From Encyclopedia of Mathematics
Jump to: navigation, search

2010 Mathematics Subject Classification: Primary: 68P05 [MSN][ZBL]

A Gödelization or Gödel numbering of a $\Sigma$-algebra $A$ is a pair $(C,\beta)$ with $C$ as a recursive $\Sigma$-number-algebra and $\beta\colon A \longrightarrow C$ as a $\Sigma$-algebra-morphism from $A$ onto $C$. As usual, $\Sigma$ designates a signature. A Gödelization could be understood as encoding of the elements of $A$ by natural numbers [W90].

Gödelizations with bijective mapping $\beta$ are of special interest. They are the counterpart of a certain bijective coordinatisation mapping $\nu\colon C \longrightarrow A$. More precisely, $\beta=\nu^{-1}$ is the inverse of $\nu$ in this case. For a sensible signature $\Sigma$ and a term-generated $\Sigma$-algebra $A$, such a coordinatization with bijective mapping $\nu$ always exists. Taking together, every Gödelization induces canonically a corresponding coordinatization and vice versa.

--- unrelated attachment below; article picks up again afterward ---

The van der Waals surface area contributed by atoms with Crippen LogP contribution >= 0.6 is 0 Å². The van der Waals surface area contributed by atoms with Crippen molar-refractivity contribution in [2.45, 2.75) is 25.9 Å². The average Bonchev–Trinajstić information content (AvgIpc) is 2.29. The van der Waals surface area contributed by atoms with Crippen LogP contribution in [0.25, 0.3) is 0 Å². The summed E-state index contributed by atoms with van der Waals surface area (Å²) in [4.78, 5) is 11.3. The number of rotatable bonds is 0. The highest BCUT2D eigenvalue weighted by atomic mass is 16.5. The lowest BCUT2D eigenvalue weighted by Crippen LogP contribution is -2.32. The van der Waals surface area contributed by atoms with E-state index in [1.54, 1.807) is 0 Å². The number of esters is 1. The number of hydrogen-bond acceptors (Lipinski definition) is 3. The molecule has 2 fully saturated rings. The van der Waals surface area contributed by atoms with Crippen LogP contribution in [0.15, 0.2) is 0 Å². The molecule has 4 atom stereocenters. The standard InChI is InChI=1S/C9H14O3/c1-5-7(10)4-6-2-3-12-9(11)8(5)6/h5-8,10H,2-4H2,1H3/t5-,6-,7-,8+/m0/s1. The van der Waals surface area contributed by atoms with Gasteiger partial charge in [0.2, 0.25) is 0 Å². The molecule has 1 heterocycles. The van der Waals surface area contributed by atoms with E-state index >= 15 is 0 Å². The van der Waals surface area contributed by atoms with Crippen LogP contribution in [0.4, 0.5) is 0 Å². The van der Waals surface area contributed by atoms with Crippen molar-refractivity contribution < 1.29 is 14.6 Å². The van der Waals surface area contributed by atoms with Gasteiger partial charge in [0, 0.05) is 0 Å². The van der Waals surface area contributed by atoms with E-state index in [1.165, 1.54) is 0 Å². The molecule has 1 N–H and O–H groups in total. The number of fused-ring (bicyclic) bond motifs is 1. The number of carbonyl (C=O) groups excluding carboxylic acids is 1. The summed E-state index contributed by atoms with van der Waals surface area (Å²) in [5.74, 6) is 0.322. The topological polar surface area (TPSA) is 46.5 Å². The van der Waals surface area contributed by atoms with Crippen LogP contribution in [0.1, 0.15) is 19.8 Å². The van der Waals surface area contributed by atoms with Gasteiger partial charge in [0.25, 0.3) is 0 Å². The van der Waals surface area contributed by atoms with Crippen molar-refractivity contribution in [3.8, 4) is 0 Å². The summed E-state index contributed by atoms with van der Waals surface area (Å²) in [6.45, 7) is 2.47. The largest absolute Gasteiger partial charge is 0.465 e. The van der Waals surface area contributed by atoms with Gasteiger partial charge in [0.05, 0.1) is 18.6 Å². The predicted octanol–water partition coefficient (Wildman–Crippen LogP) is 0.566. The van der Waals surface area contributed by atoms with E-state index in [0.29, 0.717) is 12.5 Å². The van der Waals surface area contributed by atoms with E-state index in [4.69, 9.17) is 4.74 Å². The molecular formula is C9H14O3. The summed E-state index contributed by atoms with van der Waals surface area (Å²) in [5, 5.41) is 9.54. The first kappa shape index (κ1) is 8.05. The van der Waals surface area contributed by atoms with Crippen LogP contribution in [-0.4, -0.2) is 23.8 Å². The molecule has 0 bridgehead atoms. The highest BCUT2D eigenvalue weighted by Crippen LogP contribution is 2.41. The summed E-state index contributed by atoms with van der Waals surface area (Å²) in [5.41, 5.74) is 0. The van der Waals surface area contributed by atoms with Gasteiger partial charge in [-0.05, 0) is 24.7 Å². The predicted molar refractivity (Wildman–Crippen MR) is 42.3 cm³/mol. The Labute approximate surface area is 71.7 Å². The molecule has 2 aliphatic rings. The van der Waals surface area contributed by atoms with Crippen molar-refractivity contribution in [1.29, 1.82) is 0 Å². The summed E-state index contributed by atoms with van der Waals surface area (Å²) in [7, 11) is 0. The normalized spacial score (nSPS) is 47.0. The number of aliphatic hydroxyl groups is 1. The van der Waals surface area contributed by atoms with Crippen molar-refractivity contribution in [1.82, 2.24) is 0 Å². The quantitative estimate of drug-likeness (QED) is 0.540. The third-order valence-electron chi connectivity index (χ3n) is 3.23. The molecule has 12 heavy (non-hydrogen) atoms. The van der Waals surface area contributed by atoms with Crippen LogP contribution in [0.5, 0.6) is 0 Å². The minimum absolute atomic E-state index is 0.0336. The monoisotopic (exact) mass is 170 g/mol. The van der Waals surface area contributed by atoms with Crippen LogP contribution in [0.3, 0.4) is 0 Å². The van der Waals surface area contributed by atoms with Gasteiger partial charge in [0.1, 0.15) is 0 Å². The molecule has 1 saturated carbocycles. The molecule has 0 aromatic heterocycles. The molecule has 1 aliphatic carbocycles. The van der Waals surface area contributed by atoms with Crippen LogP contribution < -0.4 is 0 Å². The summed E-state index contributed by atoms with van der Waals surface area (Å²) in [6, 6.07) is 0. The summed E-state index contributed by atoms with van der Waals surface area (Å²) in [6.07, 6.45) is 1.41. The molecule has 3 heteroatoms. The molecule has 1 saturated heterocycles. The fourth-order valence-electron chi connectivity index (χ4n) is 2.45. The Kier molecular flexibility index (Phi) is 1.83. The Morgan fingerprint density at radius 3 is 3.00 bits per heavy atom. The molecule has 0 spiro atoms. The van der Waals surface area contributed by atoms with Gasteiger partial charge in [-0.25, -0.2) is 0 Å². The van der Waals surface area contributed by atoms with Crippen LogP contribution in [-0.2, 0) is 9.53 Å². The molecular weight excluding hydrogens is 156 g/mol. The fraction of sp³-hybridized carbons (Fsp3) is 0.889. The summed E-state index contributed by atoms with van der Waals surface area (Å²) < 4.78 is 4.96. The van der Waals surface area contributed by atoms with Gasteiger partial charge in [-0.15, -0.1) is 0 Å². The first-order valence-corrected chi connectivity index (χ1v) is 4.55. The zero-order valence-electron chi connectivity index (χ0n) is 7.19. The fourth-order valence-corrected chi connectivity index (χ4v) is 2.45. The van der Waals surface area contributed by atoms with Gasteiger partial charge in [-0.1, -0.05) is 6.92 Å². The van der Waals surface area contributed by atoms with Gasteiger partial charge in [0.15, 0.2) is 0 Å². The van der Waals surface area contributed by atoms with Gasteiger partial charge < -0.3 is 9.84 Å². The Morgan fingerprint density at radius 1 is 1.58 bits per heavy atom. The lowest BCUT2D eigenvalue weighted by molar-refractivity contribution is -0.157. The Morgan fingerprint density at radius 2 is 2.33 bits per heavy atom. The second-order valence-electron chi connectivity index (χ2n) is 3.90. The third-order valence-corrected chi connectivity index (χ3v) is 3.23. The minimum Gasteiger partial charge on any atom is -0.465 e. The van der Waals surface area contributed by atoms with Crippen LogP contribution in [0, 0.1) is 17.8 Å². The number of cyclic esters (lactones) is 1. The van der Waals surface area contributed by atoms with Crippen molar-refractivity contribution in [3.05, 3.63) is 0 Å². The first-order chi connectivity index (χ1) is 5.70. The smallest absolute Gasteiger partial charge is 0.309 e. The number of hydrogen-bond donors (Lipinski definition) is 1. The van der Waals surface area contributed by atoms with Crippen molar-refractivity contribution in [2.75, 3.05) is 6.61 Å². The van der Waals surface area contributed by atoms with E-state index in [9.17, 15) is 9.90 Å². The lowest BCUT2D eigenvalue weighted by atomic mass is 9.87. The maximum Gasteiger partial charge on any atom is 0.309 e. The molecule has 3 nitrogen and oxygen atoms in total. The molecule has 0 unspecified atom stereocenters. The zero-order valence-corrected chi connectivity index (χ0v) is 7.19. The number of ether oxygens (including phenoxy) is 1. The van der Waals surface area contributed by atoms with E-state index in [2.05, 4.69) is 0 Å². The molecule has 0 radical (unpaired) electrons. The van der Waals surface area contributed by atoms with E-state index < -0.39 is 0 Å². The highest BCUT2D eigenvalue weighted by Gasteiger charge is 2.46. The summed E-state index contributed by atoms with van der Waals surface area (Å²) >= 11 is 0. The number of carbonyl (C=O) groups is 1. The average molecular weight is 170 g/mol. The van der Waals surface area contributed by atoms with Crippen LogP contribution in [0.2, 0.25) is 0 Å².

The correspondence between Gödelization and coordinatization can be extended to congruences defined on $A$ and $C$. A congruence $\sim^\beta \subseteq A \times A$ induces a congruence $\sim^\nu \subseteq C \times C$ and vice versa via $\beta$ resp. $\nu$ [W90].

As one can easily see, a Gödelization with bijective mapping $\beta$ does not always exist. As a simple counterexample take a $\Sigma$-algebra $A$ with an uncountable number of elements.


[W90] M. Wirsing: "Algebraic Specification", in J. van Leeuwen: "Handbook of Theoretical Computer Science", Elsevier 1990
How to Cite This Entry:
Gödelization. Encyclopedia of Mathematics. URL: